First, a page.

Provisions restricting Melshanthi posts only for Malayala Brahmins amounts to untouchability: Advocate Professor (Dr) Mohan Gopal

Provisions restricting Melshanthi posts only for Malayala Brahmins amounts to untouchability: Advocate Professor (Dr) Mohan Gopal

On December 3, the Kerala High Court's division bench heard a batch of petitions challenging the Travancore Dewaswom Board notification inviting applications only from Malayala Bhramins for appointment as Melshanthi (chief priest) of Sabarimala-Malikappuram temples, on the grounds that it violates fundamental rights guaranteed under Articles 14, 15 (1) and 16(2) of the Indian Constitution. The bench comprises of Justice Anil K. Narendran and Justice Ajith Kumar.

In one petition, advocate B.G. Haridranath argued that regardless of caste, a qualified Hindu and idle worshipper who is well-versed in mantras for performing daily poojas should be appointed as Melshanthi. The Counsel relied on a number of Supreme Court decisions to back up his arguments, including the case of Seshammal v. State of Tamil Nadu. Advocate Professor (Dr) Mohan Gopal represented the petitioners in one of the Writ Petitions heard. The petitioners contend that, with the exception of the Board's requirement that the applicant is a Malayala Brahmin from Kerala, they are qualified to be appointed as Priests under the Devaswom Board's notification.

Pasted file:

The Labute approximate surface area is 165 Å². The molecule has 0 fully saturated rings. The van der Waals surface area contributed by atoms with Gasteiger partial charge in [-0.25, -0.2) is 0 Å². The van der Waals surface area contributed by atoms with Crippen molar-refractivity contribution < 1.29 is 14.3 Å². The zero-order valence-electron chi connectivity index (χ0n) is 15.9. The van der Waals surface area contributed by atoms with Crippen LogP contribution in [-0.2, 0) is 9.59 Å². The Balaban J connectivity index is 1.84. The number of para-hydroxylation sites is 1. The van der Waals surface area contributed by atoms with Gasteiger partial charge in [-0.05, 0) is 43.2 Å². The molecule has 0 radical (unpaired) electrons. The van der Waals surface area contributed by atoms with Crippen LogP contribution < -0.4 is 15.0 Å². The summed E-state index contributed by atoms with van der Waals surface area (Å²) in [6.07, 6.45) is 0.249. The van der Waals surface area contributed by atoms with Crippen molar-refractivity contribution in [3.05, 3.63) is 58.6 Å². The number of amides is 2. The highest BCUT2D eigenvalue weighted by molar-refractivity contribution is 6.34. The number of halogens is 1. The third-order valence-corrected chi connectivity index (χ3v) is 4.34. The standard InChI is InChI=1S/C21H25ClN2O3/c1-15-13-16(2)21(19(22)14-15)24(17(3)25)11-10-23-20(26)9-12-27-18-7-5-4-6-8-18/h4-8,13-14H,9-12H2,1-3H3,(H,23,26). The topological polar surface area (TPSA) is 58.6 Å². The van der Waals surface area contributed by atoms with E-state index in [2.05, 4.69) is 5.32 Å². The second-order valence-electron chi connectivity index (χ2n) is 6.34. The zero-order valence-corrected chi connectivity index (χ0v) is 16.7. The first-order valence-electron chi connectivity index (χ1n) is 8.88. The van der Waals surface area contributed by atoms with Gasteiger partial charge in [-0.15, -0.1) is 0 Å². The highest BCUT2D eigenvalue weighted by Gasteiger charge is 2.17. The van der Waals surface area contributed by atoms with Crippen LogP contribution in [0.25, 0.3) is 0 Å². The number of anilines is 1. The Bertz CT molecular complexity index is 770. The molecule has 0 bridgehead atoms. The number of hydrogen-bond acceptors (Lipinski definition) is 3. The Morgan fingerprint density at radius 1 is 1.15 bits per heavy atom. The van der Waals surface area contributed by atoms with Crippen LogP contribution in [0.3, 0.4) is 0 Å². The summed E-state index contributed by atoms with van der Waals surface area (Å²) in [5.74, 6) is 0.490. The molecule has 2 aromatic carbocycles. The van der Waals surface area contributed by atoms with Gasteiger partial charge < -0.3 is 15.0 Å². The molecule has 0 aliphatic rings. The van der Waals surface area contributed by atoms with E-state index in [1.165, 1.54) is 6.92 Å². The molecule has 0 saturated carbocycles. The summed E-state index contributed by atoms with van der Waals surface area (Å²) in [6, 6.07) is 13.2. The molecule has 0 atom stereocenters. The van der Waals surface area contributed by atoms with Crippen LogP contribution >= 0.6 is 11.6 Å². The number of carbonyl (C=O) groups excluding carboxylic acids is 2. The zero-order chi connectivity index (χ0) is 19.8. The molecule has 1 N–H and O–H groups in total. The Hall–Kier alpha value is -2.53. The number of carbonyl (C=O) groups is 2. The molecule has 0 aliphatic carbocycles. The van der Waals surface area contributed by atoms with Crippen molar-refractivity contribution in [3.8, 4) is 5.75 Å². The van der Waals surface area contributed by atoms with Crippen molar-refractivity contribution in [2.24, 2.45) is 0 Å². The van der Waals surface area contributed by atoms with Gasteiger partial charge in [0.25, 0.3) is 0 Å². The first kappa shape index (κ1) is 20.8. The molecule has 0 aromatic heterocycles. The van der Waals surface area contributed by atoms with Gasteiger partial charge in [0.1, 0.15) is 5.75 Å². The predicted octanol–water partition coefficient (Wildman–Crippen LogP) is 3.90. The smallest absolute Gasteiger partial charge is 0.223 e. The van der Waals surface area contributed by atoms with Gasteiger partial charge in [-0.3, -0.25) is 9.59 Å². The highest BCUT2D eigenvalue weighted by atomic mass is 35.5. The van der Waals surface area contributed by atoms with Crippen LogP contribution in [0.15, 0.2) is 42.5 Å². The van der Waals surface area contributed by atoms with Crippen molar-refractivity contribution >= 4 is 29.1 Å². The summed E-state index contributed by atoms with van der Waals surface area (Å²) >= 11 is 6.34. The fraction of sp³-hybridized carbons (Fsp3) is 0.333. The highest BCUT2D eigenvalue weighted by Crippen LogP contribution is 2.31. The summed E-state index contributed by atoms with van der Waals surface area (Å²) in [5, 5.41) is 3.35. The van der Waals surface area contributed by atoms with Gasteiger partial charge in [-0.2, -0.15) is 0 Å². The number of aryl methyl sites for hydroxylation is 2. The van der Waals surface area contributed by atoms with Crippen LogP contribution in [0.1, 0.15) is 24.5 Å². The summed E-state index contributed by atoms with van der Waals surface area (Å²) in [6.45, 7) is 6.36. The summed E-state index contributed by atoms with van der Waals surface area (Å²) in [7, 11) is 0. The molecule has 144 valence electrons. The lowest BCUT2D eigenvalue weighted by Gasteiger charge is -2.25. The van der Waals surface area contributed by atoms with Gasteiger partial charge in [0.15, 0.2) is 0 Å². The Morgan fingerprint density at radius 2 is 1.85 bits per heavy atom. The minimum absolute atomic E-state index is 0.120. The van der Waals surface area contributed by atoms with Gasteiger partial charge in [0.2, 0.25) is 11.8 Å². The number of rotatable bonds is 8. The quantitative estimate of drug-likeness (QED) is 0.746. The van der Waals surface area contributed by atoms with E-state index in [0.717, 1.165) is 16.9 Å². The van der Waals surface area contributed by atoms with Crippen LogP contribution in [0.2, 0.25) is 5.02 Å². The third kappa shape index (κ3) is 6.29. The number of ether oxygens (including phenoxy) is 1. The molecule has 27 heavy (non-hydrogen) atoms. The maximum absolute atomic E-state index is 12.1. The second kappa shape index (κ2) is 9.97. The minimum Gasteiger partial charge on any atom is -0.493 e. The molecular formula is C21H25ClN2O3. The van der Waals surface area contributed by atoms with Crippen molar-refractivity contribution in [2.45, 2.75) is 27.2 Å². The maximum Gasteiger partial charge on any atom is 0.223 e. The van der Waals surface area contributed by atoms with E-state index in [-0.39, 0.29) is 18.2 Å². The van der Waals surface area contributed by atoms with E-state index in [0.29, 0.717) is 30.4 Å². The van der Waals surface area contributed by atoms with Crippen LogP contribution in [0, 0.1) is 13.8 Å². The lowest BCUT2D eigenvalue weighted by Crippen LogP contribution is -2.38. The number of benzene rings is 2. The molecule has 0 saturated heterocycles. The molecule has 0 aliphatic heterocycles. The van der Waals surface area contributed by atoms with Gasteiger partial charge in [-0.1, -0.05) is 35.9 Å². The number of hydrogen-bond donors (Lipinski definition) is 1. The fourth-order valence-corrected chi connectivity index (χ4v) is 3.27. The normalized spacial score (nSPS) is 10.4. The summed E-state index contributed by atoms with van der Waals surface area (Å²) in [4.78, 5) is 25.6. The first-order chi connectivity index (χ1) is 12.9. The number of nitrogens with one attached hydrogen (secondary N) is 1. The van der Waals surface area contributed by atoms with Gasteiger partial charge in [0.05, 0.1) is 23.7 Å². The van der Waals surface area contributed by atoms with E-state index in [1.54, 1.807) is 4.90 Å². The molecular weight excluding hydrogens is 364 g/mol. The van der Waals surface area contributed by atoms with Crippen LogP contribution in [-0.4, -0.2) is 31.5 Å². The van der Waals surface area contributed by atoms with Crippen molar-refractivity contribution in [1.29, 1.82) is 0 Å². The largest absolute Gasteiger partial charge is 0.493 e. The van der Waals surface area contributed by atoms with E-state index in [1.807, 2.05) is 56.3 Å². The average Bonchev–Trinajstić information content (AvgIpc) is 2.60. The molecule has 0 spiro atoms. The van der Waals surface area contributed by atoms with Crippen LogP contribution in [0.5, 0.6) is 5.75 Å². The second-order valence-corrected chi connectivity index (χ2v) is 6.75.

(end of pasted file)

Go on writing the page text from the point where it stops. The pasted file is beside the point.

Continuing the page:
"There is a clash between Constitutional values and the provision which restricts Melshanthi posts only to Malayala Brahmins. The core Constitutional value at stake is untouchability. Article 17 not only prohibits but also criminalizes untouchability. It is a Constitutional crime. Underneath the crime of untouchability is the belief that by birth some human beings are pure and some are less pure", he submitted.

Referring to Article 25(2) of the Constitution, which allows the State to make laws for the opening of Hindu religious institutions of a public character to all classes of Hindus, the Counsel argued that this "opening" is more than just a chance to stand outside and pray; it is also a chance to be a Melshanthi. He also stated that the TDB had argued before the High Court in the Adithyan case that there was no tradition of appointing only Malayala Brahmins as temple shanthis.

The Counsel for Travancore Devaswom Board, on the other hand, stated that it is up to the petitioners to demonstrate that this is not a practise in the Sabarimala temple. The petitioners' request for a declaration cannot be granted in a writ petition because the matter must be litigated in a civil suit by presenting evidence regarding customary practise. He went on to say that the N.Adithyan case was about regular appointments of shanthis in a specific temple and did not apply to Sabarimala.


Case Title: Vishnunarayanan v. The Secretary and Connected Cases


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